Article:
Black Panther #1 Cover

Marvel took the hint fairly quickly, and just announced the new Black Panther book would have a black writer (Ta-Nehisi Coates), and a black artist (Brian Stelfreeze). And there was much rejoicing. Of course, when you take a pragmatic look, you could wonder how a man who has never written a comic book in his life suddenly got his own ongoing series at one of the biggest publishers in the world? Those are the miracles of positive reinforcement.

Now don’t get me wrong, Ta-Nehisi Coates may very well write a better comic series than Tim Seeley, he has a few novels up his sleeve so he has some experience, especially since Coates’ father was an actual Black Panther. But from a pragmatic standpoint giving an ongoing series to a writer with zero comics experience should be considered madness and commercial suicide. The odds are not in Coates’ favor. In the end, you’ll have to judge each book for what they are, and Marvel’s bet might pay off. After all, Chip Zdarsky had little experience as a writer before taking over Howard the Duck and went straight to dominating the sales. So you never know.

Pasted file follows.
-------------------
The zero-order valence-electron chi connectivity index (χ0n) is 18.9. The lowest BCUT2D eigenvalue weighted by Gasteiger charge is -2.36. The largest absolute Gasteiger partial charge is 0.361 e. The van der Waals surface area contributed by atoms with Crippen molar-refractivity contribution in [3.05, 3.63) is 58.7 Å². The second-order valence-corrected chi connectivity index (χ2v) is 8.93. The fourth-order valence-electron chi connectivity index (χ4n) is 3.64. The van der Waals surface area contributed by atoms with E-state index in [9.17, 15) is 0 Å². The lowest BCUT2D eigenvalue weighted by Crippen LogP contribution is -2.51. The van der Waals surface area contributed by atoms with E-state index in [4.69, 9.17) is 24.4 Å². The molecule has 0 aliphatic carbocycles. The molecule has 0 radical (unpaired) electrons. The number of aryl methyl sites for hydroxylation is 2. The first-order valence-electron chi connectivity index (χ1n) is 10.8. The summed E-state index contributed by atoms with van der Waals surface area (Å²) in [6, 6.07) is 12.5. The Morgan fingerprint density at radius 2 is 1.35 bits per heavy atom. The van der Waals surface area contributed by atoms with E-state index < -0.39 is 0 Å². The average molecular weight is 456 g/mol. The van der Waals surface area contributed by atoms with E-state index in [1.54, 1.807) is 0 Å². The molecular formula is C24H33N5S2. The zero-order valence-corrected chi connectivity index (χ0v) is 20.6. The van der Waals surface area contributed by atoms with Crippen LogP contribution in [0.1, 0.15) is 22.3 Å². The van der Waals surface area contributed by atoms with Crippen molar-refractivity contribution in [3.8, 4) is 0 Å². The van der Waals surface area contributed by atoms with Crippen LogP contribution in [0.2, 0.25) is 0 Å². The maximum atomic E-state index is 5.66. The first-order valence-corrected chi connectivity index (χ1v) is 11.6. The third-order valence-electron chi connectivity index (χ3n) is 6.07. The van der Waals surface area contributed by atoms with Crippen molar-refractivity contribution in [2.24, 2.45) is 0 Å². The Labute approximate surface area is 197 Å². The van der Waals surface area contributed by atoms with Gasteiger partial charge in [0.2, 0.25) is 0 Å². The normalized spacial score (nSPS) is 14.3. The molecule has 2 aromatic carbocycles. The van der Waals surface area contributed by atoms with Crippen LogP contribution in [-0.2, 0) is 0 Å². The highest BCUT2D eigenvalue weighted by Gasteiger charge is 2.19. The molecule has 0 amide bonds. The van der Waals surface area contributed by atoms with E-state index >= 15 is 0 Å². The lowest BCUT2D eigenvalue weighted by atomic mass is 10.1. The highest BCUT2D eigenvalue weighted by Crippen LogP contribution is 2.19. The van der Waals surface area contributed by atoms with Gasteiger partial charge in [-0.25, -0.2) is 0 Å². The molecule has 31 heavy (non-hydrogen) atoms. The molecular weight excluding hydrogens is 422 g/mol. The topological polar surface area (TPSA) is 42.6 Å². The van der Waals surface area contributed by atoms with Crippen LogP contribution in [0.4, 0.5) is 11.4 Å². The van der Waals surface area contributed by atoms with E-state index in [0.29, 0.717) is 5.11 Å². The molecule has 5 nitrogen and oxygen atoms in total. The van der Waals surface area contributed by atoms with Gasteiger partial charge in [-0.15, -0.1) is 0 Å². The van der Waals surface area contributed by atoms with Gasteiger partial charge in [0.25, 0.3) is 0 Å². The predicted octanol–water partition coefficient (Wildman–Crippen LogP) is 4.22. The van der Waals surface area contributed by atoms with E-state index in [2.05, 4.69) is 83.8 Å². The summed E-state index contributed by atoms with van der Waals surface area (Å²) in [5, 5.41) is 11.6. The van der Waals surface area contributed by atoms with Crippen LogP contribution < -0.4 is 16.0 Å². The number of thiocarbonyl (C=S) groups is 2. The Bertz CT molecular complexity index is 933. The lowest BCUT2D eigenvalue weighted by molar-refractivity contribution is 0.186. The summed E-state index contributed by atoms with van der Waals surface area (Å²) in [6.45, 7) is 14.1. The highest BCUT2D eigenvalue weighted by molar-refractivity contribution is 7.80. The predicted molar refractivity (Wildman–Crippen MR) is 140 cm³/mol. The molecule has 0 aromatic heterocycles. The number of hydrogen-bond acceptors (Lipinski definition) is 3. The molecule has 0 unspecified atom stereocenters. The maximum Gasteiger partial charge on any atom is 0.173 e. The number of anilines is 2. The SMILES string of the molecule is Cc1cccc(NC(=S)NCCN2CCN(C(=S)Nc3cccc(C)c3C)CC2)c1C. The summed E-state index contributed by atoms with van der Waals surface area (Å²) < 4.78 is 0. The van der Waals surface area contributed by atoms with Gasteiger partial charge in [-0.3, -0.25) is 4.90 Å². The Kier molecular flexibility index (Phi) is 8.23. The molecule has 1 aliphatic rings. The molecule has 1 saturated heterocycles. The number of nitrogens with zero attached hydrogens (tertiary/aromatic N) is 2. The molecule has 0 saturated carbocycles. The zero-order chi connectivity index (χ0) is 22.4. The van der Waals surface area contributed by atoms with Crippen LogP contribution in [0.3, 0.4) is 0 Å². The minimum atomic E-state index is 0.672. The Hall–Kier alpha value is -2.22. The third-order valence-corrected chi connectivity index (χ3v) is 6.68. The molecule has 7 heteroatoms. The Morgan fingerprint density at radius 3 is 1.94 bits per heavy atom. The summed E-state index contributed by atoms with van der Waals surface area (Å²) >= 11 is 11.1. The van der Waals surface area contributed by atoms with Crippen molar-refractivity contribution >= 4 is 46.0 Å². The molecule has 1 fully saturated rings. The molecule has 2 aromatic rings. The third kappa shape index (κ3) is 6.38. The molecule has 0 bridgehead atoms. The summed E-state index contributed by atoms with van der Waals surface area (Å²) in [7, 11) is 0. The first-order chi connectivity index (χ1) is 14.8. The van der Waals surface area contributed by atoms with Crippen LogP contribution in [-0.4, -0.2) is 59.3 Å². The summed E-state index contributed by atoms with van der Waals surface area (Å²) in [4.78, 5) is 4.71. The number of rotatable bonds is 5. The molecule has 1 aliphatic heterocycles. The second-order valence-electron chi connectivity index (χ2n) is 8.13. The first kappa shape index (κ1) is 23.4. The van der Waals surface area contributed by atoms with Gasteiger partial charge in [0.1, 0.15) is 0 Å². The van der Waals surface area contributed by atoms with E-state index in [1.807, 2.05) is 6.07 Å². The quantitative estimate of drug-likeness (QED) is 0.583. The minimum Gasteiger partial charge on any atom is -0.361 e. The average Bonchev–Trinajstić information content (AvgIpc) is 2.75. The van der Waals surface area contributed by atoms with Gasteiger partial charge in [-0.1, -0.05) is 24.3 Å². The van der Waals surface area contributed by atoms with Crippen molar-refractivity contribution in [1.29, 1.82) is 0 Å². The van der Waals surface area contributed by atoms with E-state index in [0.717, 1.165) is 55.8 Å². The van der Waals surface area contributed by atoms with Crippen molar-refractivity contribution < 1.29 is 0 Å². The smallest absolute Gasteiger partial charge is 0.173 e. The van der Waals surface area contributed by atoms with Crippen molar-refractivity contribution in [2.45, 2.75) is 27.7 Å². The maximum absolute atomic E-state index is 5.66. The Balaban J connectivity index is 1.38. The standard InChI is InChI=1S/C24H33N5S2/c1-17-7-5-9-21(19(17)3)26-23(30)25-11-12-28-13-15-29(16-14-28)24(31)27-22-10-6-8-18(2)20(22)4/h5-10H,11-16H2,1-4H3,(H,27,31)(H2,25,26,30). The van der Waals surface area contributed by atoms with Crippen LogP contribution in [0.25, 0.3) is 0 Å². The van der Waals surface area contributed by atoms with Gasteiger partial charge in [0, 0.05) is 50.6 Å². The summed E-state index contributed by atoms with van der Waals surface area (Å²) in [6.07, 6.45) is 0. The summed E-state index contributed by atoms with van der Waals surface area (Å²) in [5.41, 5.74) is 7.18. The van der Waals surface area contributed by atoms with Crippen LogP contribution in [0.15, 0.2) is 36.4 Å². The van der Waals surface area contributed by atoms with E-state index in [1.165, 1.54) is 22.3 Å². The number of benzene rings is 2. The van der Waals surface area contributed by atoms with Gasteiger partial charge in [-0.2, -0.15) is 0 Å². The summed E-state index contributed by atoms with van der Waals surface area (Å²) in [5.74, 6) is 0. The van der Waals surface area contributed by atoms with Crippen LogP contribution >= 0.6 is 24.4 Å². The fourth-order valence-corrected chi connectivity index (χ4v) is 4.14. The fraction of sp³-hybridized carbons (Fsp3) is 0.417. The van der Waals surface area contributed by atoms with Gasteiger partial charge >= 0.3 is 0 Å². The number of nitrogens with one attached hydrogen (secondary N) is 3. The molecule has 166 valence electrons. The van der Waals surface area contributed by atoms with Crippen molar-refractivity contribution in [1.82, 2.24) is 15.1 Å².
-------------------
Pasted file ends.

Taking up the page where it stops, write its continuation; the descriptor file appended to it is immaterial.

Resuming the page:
But the fact is, readers in their vast majority will not care about the ethnicity or gender of comic book creators. They will care if the story is great and the art beautiful. A wonderful book with diverse characters will bring a diverse readership, which will in turn create a diverse pool of creators. Creators that will have time to have their own experiences and grow as they start at an indie publisher, the way most current writers at Marvel and DC got their start. But books by inexperienced creators, selected mainly for their ethnicity or gender, will most likely end up being mediocre and turn away potential readership. The potential negative and damaging results of affirmative action have actually been documented for a long time. And so the outcome, in this situation, might be the opposite effect of what they are looking for. And if the behavior that we’ve seen toward Tim Seeley continues, or the outcry of “cultural appropriation” when Marvel dared offer covers inspired by Hip-Hop albums, then most of their creators might be discouraged to talk about diverse characters and subjects. That too, would most likely lead to catastrophic results. Such behavior might have discouraged someone like Ed Piskor to write Hip Hop Family Tree and heck, who would want that?